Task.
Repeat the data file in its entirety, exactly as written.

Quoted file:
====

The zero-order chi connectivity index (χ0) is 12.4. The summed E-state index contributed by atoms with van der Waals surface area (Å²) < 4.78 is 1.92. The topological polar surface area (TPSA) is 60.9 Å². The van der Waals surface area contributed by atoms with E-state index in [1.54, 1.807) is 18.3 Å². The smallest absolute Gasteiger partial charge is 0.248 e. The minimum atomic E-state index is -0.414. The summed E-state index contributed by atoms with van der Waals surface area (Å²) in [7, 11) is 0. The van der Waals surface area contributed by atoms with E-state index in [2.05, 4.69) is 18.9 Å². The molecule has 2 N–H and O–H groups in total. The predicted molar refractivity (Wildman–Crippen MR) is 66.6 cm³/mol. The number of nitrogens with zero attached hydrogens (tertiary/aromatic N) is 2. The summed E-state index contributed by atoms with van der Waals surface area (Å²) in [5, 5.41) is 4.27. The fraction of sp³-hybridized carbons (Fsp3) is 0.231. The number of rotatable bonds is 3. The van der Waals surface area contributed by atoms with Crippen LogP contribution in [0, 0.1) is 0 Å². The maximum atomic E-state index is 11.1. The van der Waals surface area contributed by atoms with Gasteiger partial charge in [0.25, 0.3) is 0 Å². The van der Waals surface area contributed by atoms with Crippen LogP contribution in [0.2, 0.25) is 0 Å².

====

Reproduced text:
The zero-order chi connectivity index (χ0) is 12.4. The summed E-state index contributed by atoms with van der Waals surface area (Å²) < 4.78 is 1.92. The topological polar surface area (TPSA) is 60.9 Å². The van der Waals surface area contributed by atoms with E-state index in [1.54, 1.807) is 18.3 Å². The smallest absolute Gasteiger partial charge is 0.248 e. The minimum atomic E-state index is -0.414. The summed E-state index contributed by atoms with van der Waals surface area (Å²) in [7, 11) is 0. The van der Waals surface area contributed by atoms with E-state index in [2.05, 4.69) is 18.9 Å². The molecule has 2 N–H and O–H groups in total. The predicted molar refractivity (Wildman–Crippen MR) is 66.6 cm³/mol. The number of nitrogens with zero attached hydrogens (tertiary/aromatic N) is 2. The summed E-state index contributed by atoms with van der Waals surface area (Å²) in [5, 5.41) is 4.27. The fraction of sp³-hybridized carbons (Fsp3) is 0.231. The number of rotatable bonds is 3. The van der Waals surface area contributed by atoms with Crippen LogP contribution in [0, 0.1) is 0 Å². The maximum atomic E-state index is 11.1. The van der Waals surface area contributed by atoms with Gasteiger partial charge in [0.25, 0.3) is 0 Å². The van der Waals surface area contributed by atoms with Crippen LogP contribution in [0.2, 0.25) is 0 Å².